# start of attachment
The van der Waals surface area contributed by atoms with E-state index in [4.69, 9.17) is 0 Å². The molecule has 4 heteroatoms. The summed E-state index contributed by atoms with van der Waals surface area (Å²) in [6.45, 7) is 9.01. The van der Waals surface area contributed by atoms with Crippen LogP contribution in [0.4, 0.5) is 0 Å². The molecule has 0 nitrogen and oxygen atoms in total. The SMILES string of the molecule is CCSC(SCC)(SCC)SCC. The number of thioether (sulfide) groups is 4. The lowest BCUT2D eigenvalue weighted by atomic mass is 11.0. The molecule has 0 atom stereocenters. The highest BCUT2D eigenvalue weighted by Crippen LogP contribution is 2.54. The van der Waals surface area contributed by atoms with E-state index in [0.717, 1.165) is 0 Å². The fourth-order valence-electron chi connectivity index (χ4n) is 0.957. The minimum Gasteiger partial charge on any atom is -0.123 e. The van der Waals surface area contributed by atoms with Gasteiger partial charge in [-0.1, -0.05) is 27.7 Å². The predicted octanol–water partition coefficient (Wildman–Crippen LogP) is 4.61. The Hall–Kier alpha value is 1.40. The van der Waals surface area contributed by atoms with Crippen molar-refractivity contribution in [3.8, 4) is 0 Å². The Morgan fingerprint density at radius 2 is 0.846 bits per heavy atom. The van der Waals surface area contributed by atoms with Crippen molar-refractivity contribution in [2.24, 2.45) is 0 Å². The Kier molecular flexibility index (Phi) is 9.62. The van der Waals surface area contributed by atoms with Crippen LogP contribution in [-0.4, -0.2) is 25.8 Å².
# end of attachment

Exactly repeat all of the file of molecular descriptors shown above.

The van der Waals surface area contributed by atoms with E-state index in [4.69, 9.17) is 0 Å². The molecule has 4 heteroatoms. The summed E-state index contributed by atoms with van der Waals surface area (Å²) in [6.45, 7) is 9.01. The van der Waals surface area contributed by atoms with Crippen LogP contribution in [0.4, 0.5) is 0 Å². The molecule has 0 nitrogen and oxygen atoms in total. The SMILES string of the molecule is CCSC(SCC)(SCC)SCC. The number of thioether (sulfide) groups is 4. The lowest BCUT2D eigenvalue weighted by atomic mass is 11.0. The molecule has 0 atom stereocenters. The highest BCUT2D eigenvalue weighted by Crippen LogP contribution is 2.54. The van der Waals surface area contributed by atoms with E-state index in [0.717, 1.165) is 0 Å². The fourth-order valence-electron chi connectivity index (χ4n) is 0.957. The minimum Gasteiger partial charge on any atom is -0.123 e. The van der Waals surface area contributed by atoms with Gasteiger partial charge in [-0.1, -0.05) is 27.7 Å². The predicted octanol–water partition coefficient (Wildman–Crippen LogP) is 4.61. The Hall–Kier alpha value is 1.40. The van der Waals surface area contributed by atoms with Crippen molar-refractivity contribution in [3.8, 4) is 0 Å². The Morgan fingerprint density at radius 2 is 0.846 bits per heavy atom. The van der Waals surface area contributed by atoms with Crippen molar-refractivity contribution in [2.24, 2.45) is 0 Å². The Kier molecular flexibility index (Phi) is 9.62. The van der Waals surface area contributed by atoms with Crippen LogP contribution in [-0.4, -0.2) is 25.8 Å².